[AMPS] HV Power Supply Project Example.
Tue, 8 May 2001 23:57:03 -0700
RE: HV Power Supply Project Example.
Hello from the Rotating Blackout zone...
I'm here to describe a High Voltage Power Supply
I've completed from mostly surplus parts. The
pictures should prove one can build a HV supply
for cheap money, serving in SSB Amplifier ps
service. Inventive part mounting hints are shown
that one might not normally think about. The power
supply case is a recycled computer tower.
This is a rather unconventional way of showing
this project via the amps list server. If your not
interested in the project or the pictures, just
delete this Email. Onward...
One can often find surplus transformers cheap, I've
seen a very common Collins Brand HV unit with dual
primaries, 2250 volt CT secondary @ ~500mA
removed from surplus transmitters. I've been able to
pick up a few through the years and figured it was
about time to use one. The secondary has a pretty
low resistance which lends it's use in doubler service
if desired. Surplus transformers are made like old
battle ships... big and heavy. This one's no exception.
Mounting of surplus transformers can sometimes
be a real hardware pain. The common bottom
stud bolted packages with same end connections
require extra layout considerations. I simply avoid
all the extra hardware by laying this style of xmfr
sideways, using a thick aluminum bracket to anchor
one side end down to the box bottom. Underneath is
a thin sheet of cut plywood cleaned and spray painted
gray to serve as a simple shock absorber. 1/4 inch
bolts are used and an ear bracket on the back wall
ensures the xmfr stays in position. A very solid
mount. I found the thin sheet of painted kiln dried
plywood idea was originally used in WWII aircraft
power supplies. The bottom bracket holds the wood
in place using 1/4 inch hardware.
Finding a great case or cabinet is as close as your
local Computer Surplus Parts Location. I've been
eye balling an old Compac 386 server case for some
time, when this project hit the burner... the case fit
the bill with minimal modification. I removed the
internals which included the AC supply and covered
the large supply hole with a suck out fan. A perfect
fit. Many available vent holes are located around
the box for air inlet.
The card slot holes were covered with original blank
slot covers and the keyboard/mouse hole areas
made a great place to place a plastic cover for HV
wire exit/entrance. The large AC cord is through a
chassis mounted strain relief.
The filter bank and diode boards were once part of a
very large and hefty Erbtec 6kv power supply. A trip to
the band saw separated the diode sections away
from the two separate filter banks. I obtained the
board for surplus weight prices off a popular on line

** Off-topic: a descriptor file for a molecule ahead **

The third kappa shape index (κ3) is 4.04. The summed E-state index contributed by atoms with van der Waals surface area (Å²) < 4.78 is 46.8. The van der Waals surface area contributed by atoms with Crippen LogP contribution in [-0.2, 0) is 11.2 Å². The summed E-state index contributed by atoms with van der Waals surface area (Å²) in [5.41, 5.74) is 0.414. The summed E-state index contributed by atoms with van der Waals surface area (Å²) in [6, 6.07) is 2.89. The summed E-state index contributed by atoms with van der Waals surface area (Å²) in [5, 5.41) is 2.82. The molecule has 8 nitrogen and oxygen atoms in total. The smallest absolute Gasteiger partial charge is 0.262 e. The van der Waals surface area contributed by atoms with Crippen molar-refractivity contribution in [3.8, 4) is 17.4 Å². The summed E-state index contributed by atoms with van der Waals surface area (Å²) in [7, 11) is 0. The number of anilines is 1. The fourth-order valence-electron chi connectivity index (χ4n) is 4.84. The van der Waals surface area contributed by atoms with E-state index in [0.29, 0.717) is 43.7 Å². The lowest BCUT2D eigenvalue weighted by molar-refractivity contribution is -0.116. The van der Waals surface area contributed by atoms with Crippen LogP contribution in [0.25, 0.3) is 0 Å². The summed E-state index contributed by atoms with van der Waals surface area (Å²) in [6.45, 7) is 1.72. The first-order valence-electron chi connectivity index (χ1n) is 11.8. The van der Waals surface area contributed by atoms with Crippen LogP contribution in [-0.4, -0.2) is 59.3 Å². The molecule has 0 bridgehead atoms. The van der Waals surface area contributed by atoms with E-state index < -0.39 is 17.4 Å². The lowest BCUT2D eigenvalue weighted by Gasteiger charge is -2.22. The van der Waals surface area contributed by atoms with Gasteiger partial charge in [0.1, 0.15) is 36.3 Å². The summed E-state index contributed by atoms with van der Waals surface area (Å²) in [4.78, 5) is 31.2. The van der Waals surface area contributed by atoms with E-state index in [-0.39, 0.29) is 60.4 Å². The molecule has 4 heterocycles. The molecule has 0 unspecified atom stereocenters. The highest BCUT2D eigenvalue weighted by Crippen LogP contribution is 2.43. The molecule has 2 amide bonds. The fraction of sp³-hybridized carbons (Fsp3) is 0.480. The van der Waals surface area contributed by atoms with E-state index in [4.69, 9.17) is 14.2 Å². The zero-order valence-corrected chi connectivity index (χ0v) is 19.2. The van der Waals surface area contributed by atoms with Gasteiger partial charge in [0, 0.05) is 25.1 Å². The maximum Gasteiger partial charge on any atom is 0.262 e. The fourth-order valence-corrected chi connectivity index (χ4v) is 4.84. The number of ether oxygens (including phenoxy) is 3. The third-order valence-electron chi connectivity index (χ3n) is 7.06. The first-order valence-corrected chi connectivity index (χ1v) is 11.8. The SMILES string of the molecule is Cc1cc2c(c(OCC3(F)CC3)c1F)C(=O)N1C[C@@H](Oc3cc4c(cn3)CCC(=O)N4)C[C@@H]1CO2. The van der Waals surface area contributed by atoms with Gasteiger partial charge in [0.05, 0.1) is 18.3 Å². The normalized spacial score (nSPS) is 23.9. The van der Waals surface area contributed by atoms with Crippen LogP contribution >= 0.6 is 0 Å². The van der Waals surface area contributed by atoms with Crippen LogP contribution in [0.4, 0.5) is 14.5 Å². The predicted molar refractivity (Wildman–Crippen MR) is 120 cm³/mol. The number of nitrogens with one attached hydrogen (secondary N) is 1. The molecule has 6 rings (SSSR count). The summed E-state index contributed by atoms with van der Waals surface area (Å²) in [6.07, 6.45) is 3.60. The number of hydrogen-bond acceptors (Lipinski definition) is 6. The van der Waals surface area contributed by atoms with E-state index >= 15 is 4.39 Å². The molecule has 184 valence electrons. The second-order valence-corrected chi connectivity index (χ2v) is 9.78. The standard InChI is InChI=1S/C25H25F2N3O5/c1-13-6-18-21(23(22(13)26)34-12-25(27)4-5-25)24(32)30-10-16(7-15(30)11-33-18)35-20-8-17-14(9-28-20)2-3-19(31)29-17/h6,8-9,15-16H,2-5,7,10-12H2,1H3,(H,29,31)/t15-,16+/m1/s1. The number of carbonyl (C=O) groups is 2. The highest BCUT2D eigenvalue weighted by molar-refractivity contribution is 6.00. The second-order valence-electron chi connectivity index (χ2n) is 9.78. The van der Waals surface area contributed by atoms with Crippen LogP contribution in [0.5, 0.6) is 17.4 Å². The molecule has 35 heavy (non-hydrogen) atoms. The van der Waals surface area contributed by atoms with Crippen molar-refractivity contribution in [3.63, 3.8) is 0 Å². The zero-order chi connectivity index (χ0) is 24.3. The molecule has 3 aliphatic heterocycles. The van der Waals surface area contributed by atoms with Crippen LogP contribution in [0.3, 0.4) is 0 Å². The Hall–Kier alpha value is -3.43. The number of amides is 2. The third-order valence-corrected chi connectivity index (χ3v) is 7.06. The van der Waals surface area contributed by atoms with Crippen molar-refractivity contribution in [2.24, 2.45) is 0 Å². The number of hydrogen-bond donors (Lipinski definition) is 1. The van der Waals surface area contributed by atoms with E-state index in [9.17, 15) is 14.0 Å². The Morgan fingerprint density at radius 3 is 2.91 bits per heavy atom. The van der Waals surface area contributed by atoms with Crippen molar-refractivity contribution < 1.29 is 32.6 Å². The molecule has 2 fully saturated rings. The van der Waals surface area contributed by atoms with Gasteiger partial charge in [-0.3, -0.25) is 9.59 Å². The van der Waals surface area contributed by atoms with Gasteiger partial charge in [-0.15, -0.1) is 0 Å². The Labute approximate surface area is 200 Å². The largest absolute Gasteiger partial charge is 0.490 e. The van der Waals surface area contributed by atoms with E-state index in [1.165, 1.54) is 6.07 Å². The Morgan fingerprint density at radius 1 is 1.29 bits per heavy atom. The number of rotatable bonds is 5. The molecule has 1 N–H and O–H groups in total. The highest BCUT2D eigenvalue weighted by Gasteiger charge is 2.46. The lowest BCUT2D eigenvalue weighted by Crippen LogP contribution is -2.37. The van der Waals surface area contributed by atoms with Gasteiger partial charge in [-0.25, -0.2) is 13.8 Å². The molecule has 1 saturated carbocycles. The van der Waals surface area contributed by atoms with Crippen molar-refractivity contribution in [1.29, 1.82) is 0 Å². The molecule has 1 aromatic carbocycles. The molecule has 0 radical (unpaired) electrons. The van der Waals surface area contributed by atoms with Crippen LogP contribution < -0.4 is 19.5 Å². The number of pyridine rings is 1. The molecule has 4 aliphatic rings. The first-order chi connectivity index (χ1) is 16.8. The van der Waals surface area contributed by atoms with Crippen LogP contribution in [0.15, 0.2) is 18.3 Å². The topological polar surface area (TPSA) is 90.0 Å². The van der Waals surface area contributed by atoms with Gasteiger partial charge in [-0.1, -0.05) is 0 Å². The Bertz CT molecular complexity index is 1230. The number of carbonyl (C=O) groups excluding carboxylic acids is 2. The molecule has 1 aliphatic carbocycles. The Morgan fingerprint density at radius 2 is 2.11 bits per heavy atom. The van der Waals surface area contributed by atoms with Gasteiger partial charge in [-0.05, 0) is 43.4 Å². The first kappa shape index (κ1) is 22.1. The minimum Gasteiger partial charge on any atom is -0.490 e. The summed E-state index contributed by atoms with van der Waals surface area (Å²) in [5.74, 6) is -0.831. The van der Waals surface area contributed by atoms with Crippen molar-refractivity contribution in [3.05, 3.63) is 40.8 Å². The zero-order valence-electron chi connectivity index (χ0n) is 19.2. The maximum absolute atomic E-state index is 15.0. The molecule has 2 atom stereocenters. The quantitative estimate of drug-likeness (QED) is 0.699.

auction service. I'm under the impression one of
our trusty amps members had something to do
with the original Erbtec board design. It was a serious
3 phase power supply in its day.
Large square plastic blocks mount the boards in
place, you can see the cut diode board on the cab
bottom spacers. The GI Brand diodes are rated at
better than 3amp 6kv... wish I could find the source
for these "microwave oven spec units." The white
door knob bypass cap was scrounged surplus from
a laser ps. The poly plastic blocks were cut from
surplus material. Poly plastic is sold locally by
the pound at the surplus supply store.
The frame hole left by the original computer drive
bay makes an ideal front panel control location. A
square cut sheet of thick aluminum makes a nice
strong switch/metering/indicator mount.
A dual tied AC breaker switch, lamps meter and
metering points are placed on the front panel.
So it all went in the one box which fired up without
a hitch. Here the zero to 10KV meter shows almost
7KV no-load during initial testing. The indicator
lamps have not been wired yet.
The original ps supply couldn't have fit the bill
any better. Large non inductive resistors were used
in the original circuit, so I moved things around
and set up this 200 watt 15 ohm resistor for neg
lead metering. The ps ground connection to the
case is made with large ground braid. You can see
the fan in the back. Each of the cap bleeders are
100K 5 watt metal film resistors. Two on each
capacitor for equiv 50K ohm.
Put it all in place and get the last cover ready,
then snap a picture or two...
here's the circuit details:
Set up as a voltage doubler with a terminal
jack board to allow change over to a bridge
16, 450 volt hand matched capacitors in series
with 50K of bleeder resistance across each.
Each cap is surge rated to 525 Vdc.
Negative lead current metering through a 15
ohm 200 watt resistor. Front panel metered
zero to 10kv. Front panel AC on and cap bank
charged indication. Glitch resistors and
diodes along with bypass caps in place.
Front panel test point metering at chassis
ground, negative return and the hv divided
by 100. The red HV wire is rated to 40KV...
With covers on, has same profile as the original
Compac Server box it once was. Works very
well. Total cost, less than $100 Circuit
diagram available free upon request. Now
in service in a high speed pulser research
project, then it's off to amplifier service when
that project is completed.
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